I’m a little worried about us, gang.
It seems like we’re not really getting each other. And by each other, I mean all of us Canadians seem to be out of touch with each other.
If you were paying attention during the last two major elections, you might have noticed a growing trend – the polarization of Canada. And I ain’t talkin’ about it getting colder – hi-yo!
Political lines have been drawn in the sand, and all these recent elections have served is to see which side people will wander over to. Quite honestly, our territorial election just seemed like a Part 2 of the federal election. In fact, it seemed to be geared exactly that way.
“Us vs Them” scenarios were championed on both sides, with the electorate practically being brow-beaten into choosing either one or the other. The feeling of “if you’re not with us, you’re against us” was highly palpable. And still is.
Maybe I’m an old sap, but I thought we were all Canadians first, no matter what side of the political spectrum we flop over onto.
Now we have a population that’s been split down the middle. Instead of having governments that truly represent all Canadians, we have painted ourselves into a two-party system corner.
Guys, how are we supposed to maintain our sense of superiority over the States if we end up looking exactly like them?
Looking at our government, I have this constant sense of Mom and Dad fighting in the next room, on a country-wide scale.
The rise of social media hasn’t made anything easier, either.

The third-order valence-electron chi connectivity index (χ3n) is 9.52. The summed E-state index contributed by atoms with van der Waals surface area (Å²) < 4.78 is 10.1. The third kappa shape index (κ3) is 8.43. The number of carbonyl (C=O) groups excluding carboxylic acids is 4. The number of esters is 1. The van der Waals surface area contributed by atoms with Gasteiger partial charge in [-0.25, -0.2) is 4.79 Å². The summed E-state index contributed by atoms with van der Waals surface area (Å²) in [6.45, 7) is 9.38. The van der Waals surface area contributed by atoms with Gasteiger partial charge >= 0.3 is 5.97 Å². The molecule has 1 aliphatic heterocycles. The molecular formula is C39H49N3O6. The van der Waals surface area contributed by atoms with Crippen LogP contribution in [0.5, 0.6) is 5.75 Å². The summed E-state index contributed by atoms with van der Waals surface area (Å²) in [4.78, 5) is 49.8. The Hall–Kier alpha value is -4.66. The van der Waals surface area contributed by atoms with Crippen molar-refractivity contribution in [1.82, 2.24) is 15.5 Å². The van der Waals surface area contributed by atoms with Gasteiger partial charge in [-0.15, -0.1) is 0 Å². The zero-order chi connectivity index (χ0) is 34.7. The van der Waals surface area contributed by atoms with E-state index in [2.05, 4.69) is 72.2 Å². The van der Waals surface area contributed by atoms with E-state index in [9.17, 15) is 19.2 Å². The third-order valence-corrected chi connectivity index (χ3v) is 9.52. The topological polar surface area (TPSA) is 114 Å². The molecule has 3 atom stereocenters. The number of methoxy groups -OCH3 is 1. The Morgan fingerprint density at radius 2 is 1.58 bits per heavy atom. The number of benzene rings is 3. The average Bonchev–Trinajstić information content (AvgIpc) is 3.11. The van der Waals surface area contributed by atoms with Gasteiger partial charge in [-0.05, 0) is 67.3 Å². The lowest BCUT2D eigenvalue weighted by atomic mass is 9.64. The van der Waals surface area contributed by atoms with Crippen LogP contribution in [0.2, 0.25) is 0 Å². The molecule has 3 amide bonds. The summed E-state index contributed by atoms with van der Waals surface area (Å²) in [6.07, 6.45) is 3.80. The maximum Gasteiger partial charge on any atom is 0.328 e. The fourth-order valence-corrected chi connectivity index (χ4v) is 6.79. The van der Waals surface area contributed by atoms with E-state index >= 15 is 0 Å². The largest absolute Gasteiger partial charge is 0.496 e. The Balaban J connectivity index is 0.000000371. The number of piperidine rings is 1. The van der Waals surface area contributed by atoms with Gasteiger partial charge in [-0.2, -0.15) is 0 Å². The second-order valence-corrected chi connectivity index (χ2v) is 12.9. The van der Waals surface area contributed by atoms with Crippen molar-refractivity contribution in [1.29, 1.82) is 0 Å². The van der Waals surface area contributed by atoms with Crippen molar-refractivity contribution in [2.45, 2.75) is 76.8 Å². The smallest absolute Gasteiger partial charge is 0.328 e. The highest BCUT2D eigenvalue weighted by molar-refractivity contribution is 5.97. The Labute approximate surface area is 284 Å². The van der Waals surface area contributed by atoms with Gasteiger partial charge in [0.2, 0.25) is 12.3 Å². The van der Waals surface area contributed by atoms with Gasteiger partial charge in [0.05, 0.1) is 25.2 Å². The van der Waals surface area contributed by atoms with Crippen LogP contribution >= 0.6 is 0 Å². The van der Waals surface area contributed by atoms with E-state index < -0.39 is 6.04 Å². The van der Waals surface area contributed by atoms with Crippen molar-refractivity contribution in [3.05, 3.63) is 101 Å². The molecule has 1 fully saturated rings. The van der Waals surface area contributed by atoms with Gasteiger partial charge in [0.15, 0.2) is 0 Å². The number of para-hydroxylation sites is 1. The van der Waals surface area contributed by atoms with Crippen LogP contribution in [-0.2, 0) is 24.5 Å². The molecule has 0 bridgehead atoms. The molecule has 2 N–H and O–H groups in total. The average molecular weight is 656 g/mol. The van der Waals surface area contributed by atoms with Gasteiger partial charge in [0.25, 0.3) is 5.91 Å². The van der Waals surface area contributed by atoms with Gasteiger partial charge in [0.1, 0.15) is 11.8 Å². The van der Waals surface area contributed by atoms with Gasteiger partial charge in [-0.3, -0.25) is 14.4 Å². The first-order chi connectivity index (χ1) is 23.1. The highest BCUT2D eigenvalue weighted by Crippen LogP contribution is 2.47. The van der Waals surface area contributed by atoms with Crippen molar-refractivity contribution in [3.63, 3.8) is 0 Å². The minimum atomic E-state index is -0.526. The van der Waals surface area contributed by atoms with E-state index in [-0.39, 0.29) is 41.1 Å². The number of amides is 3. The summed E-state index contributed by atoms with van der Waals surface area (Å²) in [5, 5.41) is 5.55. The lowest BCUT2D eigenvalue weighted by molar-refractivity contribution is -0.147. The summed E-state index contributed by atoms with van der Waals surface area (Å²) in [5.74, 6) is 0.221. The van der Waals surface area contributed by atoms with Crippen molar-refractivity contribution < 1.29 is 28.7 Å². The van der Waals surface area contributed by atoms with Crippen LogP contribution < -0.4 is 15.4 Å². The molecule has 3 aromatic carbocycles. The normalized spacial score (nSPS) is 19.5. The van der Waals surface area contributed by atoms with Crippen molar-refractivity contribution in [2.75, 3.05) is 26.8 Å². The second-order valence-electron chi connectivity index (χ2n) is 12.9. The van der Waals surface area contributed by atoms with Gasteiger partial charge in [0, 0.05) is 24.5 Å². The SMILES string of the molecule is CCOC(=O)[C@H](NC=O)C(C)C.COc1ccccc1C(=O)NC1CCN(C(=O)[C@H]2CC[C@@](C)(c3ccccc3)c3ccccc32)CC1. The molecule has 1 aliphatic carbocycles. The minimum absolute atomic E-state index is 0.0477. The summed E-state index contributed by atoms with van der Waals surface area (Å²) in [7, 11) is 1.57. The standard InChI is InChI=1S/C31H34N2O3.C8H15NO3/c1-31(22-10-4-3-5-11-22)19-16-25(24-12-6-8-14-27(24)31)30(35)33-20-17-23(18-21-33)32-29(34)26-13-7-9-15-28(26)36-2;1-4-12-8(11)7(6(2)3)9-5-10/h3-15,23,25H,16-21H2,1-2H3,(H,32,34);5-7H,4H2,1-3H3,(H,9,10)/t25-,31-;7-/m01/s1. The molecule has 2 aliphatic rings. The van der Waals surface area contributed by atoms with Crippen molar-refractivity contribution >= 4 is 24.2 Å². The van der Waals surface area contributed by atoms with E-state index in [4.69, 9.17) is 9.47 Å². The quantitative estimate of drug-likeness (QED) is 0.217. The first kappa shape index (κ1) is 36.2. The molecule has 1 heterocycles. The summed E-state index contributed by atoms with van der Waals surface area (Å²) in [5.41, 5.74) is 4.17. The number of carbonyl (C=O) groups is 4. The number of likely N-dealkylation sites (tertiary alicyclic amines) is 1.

People have assumed that having an online connection constitutes being an active citizen.
Political dialogues are no longer necessary when half-skimmed-through online articles can give any quixotic entrepreneur proof of their “point”. Go ahead and take a little wander around the Facebook-iverse as a prime example.
The internet is guaranteed to have an article somewhere that’ll support a point you need to make. Slap it up there, and start fluffing that nest of laurels – your political work is done. This is how modern activism works.
(As well as sifting through thousands of kitten pictures with Buddha quotes on them.)
The goofiest thing about Facebook-tivism is that it’s always one big preach to the choir. Spamming random articles to your friends who have the exact same point of view as yourself isn’t activism. Neither is clicking the “like” button.
You’ve just done the electronic equivalent of honking as you drive by picketers.
The proliferation of online articles only serves to create a myopic atmosphere of “pot stirring”. For example, recently, a video of Stephen Harper verbally trashing the NDP was floating around the internets.
It featured the head right-wing feller at a private backyard BBQ filled with right-wing supporters, and he makes a few cracks at the opposing side.
The number of people willing to toss out logic and their critical reasoning faculties to prove a point with this video was as frightening as it was ridiculous.
Oh my, how truly shocking… Really? Trash talk among pals is common on all sides of the spectrum, kids. You’re all guilty – get over it.
I just see a lot of people getting political out of spite, because like Baby, no one puts them in a corner. No one likes to be treated like an idiot, and this is the feeling slowly growing across the country as this shift happens.
It is definitely adding to a rise of online logical fallacies for sure.
Maybe the shift was inevitable, that in the way things are going worldwide, an absolute hard position needs to be taken. But what’s going unnoticed is the loss of unity, which sounds like a very un-Canadian thing to say.
But we’ve also never resented each other for our political leanings so much before, either.
We’re all Canadians. Living in a giant country. It shouldn’t be shocking to anyone that people have ideas divergent from theirs. The sooner we figure out that we’re all in one giant glass house together, the better. ‘Cause only two sides brought rocks.
And they’re not mine.